Off we flew to Bangkok where we worked with the Pullman Bangkok King Power Hotel. After spending a few days there we jetted off to spend a month in the Czech Republic working with Visit Czech Republic, attending the TBEX Travel Conference and working with several of the regional tourism boards. The Czech Republic has such much to offer the visitor and it is one country that you should really consider venturing outside Prague:
- Luxury Spa Resorts of the Czech Republic
- Detox at Svata Katerina Resort
- South Bohemia – a land of fairy tale castles
- North Bohemia – the wealth of the country
- Chateau Petrovice – a luxury spa resort in a Chateau
After our month in the Czech Republic, we had 10 days to travel before we headed into the Loire Region. We took this opportunity to visit Bruges and Gent in Belgium and to revisit one of our favourite cities Paris.
An opportunity arose where we could work with Le Boat on their new Horizon 2S boats sailing down the Canal Lateral a la Loire. We have always loved Le Boat and sailing the French Canals with our boys when they were much younger. When we ask our boys now what was their best holiday they always say Le Boat. Sorry, Disneyland you just did not make the grade!
Friends of ours from the UK were also keen to join us and off we went reliving our previous adventures. One of my bucket lists was to spend some time in the Champagne region of France. After Le Boat we spent the next 2 weeks enjoying the delights of this beautiful region drinking my favourite ‘bubbles’.
Things sped up after that – 2 nights Strasbourg, 2 nights Cologne, 1 night Frankfurt, 2 nights New York and then a week in Finger Lakes for another TBEX conference. Did we not learn? We were getting frazzled and had travel overload and burn out. Hiring a car we headed towards Niagara Falls on the Canadian side and spent 1 night enjoying the sights.
For the next few days we were in Buffalo working with Visit Buffalo Niagara and enjoying the sights of this emerging North American city.
Of you want to know what we got up to: check out our YouTube video. If you enjoy eating Buffalo Wings you need to check our Duncan trying wings from the famous Anchor Bar.
Check out our YouTube video on Hotel Henry in Buffalo. A unique accommodation venue that used to be a Psychiatric Centre.
Another conference in Austin followed shortly after! That was now 3 travel conferences in 3 months. Conference overload? Probably.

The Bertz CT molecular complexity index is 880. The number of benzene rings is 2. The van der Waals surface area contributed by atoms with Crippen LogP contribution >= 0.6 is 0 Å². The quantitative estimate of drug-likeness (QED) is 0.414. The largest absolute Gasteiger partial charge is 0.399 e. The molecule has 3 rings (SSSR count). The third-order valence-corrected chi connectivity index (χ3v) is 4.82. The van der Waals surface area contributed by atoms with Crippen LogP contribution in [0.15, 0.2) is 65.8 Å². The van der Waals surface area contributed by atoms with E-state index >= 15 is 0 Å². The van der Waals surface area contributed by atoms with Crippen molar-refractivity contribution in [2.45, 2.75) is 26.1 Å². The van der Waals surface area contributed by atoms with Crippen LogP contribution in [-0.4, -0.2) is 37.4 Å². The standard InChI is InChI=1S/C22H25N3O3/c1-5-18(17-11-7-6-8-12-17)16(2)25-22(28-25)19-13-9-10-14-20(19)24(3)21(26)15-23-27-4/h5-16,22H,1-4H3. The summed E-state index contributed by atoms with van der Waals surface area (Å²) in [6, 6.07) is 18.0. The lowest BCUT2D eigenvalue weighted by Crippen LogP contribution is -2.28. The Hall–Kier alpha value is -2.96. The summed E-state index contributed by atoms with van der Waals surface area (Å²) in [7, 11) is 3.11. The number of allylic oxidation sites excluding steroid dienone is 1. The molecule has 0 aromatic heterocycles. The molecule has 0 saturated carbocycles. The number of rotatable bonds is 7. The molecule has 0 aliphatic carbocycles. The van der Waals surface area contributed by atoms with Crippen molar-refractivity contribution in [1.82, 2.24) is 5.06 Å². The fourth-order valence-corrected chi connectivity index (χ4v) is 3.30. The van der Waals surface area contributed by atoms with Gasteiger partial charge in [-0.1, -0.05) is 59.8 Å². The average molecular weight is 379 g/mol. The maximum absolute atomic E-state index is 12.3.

To top it off we then committed ourselves to 6 weeks of road tripping through Texas, Louisiana, Mississippi, and Alabama reaching Florida the last 2 weeks of October to catch up with Rob, who is now working on the Superyachts. 1 night here, 1 night there, a weak Aussie dollar, needless to say it was a bit stressful.
During that crazy road trip we spent time in San Antonio and enjoyed a stay at the Hotel Valencia Riverwalk. A great location minutes away from all the attractions and in particular The Alamo.
If you enjoy luxurious stays in 5 star hotels you will love this video.
#1 Item of the Bucket List – ticked off
Do you have a bucket list? What is #1 on yours?
After Duncan’s medical episode, ticking off his bucket list was becoming important to him. A cruise to the Antarctic was his #1, mine is a cruise down the Nile visiting the Pyramids (a future plan maybe 2020).
After the US, we headed to Montevideo in Uruguay for a 15-night expedition with Ponant Cruises to Antarctica with visits to the South Shetland and South Georgia Islands. We were looking for a time to unwind and relax. This was an expedition, landings ashore in zodiacs, mingling with the locals, excellent food, great company and a luxury ship with the latest equipment suitable for this type of expedition. Not a time to relax, every day we had lectures and films, exercising in the gym when the weather was smooth or just enjoying time out chatting with the other passengers and the expedition leaders.
As everyone says an expedition like this is a game changer, a mind blower and one that you return home with a different view of the world.
Where else do you experience a land where there are no commercial enterprises, only research stations. A land that is owned by no one, where the wildlife outnumbers humans. A stark landscape, brilliant white, one of the coldest continents on earth. 25,000 visitors a year set to increase to 50,000. Glaciers as large as some of the smallest countries on earth.
This was one of those life-changing moments. It was worth every $. We blew our travel budget big time!
Check out some of our YouTube videos:
Patagonia – fast travel all the way home
Here we go again. Ushuaia, Punta Arenas, Puerto Natales, El Calafate, El Chalten, Los Antiguous and Bariloche all before Christmas. Would we have changed this itinerary? No way.
Can relationships suffer whilst on the road 24/7?
Yes. There, I have admitted it. It definitely isn’t easy, it is not all champagne and roses.
We bicker like any other married couple. When we move as fast as we were doing, it puts a lot of pressure on the marriage. I know I suffered travel fatigue on that USA road trip. I was sick of unpacking and packing every night. I was fed up with American Fast Food. Our saving grace was if the hotel room had a microwave, at least we could get a meal from the local supermarket.